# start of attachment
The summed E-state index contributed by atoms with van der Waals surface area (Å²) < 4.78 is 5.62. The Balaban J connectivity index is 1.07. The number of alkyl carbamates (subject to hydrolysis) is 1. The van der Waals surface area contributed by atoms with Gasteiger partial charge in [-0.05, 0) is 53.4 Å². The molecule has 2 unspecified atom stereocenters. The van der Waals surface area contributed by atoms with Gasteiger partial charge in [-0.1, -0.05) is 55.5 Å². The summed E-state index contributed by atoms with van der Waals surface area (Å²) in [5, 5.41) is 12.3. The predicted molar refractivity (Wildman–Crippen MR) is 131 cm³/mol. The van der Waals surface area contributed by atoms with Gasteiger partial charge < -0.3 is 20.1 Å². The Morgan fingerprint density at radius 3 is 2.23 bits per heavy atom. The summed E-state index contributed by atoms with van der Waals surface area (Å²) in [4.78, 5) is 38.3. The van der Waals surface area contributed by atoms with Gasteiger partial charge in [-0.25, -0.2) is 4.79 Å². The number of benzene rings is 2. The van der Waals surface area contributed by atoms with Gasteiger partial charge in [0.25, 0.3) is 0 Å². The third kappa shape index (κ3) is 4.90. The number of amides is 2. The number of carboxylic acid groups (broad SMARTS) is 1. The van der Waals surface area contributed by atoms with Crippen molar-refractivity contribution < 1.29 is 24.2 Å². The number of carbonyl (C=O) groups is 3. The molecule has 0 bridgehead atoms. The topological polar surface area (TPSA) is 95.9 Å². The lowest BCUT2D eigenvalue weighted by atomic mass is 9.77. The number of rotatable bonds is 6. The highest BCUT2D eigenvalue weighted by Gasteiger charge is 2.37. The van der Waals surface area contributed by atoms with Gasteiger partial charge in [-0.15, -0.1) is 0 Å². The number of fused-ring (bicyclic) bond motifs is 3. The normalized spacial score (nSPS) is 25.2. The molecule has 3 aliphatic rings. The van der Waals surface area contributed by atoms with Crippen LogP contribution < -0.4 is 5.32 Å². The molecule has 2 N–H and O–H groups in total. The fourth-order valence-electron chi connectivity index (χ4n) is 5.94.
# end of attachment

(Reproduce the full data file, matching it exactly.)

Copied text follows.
The summed E-state index contributed by atoms with van der Waals surface area (Å²) < 4.78 is 5.62. The Balaban J connectivity index is 1.07. The number of alkyl carbamates (subject to hydrolysis) is 1. The van der Waals surface area contributed by atoms with Gasteiger partial charge in [-0.05, 0) is 53.4 Å². The molecule has 2 unspecified atom stereocenters. The van der Waals surface area contributed by atoms with Gasteiger partial charge in [-0.1, -0.05) is 55.5 Å². The summed E-state index contributed by atoms with van der Waals surface area (Å²) in [5, 5.41) is 12.3. The predicted molar refractivity (Wildman–Crippen MR) is 131 cm³/mol. The van der Waals surface area contributed by atoms with Gasteiger partial charge < -0.3 is 20.1 Å². The Morgan fingerprint density at radius 3 is 2.23 bits per heavy atom. The summed E-state index contributed by atoms with van der Waals surface area (Å²) in [4.78, 5) is 38.3. The van der Waals surface area contributed by atoms with Gasteiger partial charge in [-0.25, -0.2) is 4.79 Å². The number of benzene rings is 2. The van der Waals surface area contributed by atoms with Gasteiger partial charge in [0.25, 0.3) is 0 Å². The third kappa shape index (κ3) is 4.90. The number of amides is 2. The number of carboxylic acid groups (broad SMARTS) is 1. The van der Waals surface area contributed by atoms with Crippen molar-refractivity contribution < 1.29 is 24.2 Å². The number of carbonyl (C=O) groups is 3. The molecule has 0 bridgehead atoms. The topological polar surface area (TPSA) is 95.9 Å². The lowest BCUT2D eigenvalue weighted by atomic mass is 9.77. The number of rotatable bonds is 6. The highest BCUT2D eigenvalue weighted by Gasteiger charge is 2.37. The van der Waals surface area contributed by atoms with Gasteiger partial charge in [-0.15, -0.1) is 0 Å². The number of fused-ring (bicyclic) bond motifs is 3. The normalized spacial score (nSPS) is 25.2. The molecule has 3 aliphatic rings. The van der Waals surface area contributed by atoms with Crippen LogP contribution < -0.4 is 5.32 Å². The molecule has 2 N–H and O–H groups in total. The fourth-order valence-electron chi connectivity index (χ4n) is 5.94.